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Students benefit from CDU and Kormilda MOU

Photo From left: Michael Hall, Dr Helen Spiers, Professor Martin Carroll, Ms Bronwyn Cruise and Glennon Babui Photo From left: Michael Hall, Dr Helen Spiers, Professor Martin Carroll, Ms Bronwyn Cruise and Glennon Babui

Indigenous students are benefiting from an increased emphasis on mentorship and learning technologies, through a partnership between Charles Darwin University and Kormilda College. 

CDU Pro Vice-Chancellor Academic Professor Martin Carroll signed an agreement with Kormilda Principal Dr Helen Spiers that will see CDU provide $340,000 in funding to the College through an Australian Government Higher Education Partnerships and Participation Program. It will be used to fund mentors and to roll out Learnline, the university’s online learning management system.

Every Indigenous student at Kormilda now has access to mentors within the College who help encourage students to complete their schooling through to the end of Year 12. Students can also meet with a mentor from the Australian Centre for Indigenous Knowledges and Education (ACIKE) to start thinking about future vocational education and training, and higher education options while still in Years 10 - 12.

Dr Spiers said that in some cases, the mentors were CDU students who were able to not only support the students at Kormilda, but also serve as excellent role models for what can be achieved.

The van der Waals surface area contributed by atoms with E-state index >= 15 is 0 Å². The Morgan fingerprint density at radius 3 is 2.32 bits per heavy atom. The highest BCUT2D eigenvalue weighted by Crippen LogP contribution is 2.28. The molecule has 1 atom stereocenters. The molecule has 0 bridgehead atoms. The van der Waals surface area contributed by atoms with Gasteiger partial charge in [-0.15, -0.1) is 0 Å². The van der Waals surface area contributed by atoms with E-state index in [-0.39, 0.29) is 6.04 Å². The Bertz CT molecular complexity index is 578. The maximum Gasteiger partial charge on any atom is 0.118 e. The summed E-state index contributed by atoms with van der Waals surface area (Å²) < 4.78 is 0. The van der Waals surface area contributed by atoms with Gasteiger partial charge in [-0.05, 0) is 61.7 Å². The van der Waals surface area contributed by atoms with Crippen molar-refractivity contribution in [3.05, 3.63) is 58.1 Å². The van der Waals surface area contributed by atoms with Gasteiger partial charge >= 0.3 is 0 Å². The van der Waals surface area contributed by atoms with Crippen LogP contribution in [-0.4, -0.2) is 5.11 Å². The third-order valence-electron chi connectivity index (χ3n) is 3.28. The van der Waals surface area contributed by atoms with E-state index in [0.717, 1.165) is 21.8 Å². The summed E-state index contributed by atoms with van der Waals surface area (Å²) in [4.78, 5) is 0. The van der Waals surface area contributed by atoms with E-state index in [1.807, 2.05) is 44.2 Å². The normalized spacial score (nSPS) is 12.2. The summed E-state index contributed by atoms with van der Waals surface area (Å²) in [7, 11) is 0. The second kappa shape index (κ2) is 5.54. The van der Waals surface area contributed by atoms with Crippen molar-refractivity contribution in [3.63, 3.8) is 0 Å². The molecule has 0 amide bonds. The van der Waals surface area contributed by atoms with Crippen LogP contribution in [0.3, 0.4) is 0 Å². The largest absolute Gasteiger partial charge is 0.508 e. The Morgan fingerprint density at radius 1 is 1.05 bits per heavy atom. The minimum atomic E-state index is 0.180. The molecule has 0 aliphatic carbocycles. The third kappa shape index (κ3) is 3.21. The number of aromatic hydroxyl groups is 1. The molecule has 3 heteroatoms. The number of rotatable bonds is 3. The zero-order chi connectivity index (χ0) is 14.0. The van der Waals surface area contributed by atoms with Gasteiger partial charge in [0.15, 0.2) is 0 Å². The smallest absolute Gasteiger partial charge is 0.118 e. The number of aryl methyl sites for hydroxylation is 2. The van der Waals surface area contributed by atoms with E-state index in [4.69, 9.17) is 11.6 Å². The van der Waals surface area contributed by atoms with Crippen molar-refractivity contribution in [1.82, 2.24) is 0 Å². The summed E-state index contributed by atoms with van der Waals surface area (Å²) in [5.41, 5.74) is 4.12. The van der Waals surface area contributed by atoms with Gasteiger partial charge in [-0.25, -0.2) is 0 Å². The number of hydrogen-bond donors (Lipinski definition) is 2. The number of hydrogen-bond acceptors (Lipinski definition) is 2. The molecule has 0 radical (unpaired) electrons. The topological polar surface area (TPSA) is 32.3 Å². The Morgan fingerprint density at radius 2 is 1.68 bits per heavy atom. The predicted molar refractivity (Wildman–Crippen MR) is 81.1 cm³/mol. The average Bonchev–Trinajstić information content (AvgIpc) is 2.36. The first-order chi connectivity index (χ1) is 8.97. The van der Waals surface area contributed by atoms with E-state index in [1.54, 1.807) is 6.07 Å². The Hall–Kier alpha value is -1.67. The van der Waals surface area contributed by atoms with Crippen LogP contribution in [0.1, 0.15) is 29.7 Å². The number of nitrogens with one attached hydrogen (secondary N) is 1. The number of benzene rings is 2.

“There is no doubt that this is already having a very positive impact on the aspirations of our students,” Dr Spiers said.

The agreement also provides for greater use of online learning technologies.

Professor Carroll said this was important for several reasons. “Not only does it help to prepare students for a world that is increasingly operating online, including university studies, but it also helps students stay engaged with their schooling. This is particularly important at times when they may be off campus.”

Last year, CDU provided funds to Kormilda that were used to purchase tablet devices for all students in Years 10, 11 and 12. 

Professor Carroll said that Learnline was not to change school teaching to online, but rather to use online resources to better support classroom-based teaching.

As part of its broad community engagement strategy, CDU welcomes further opportunities to work closely with Territory secondary schools in promoting pathways to tertiary study.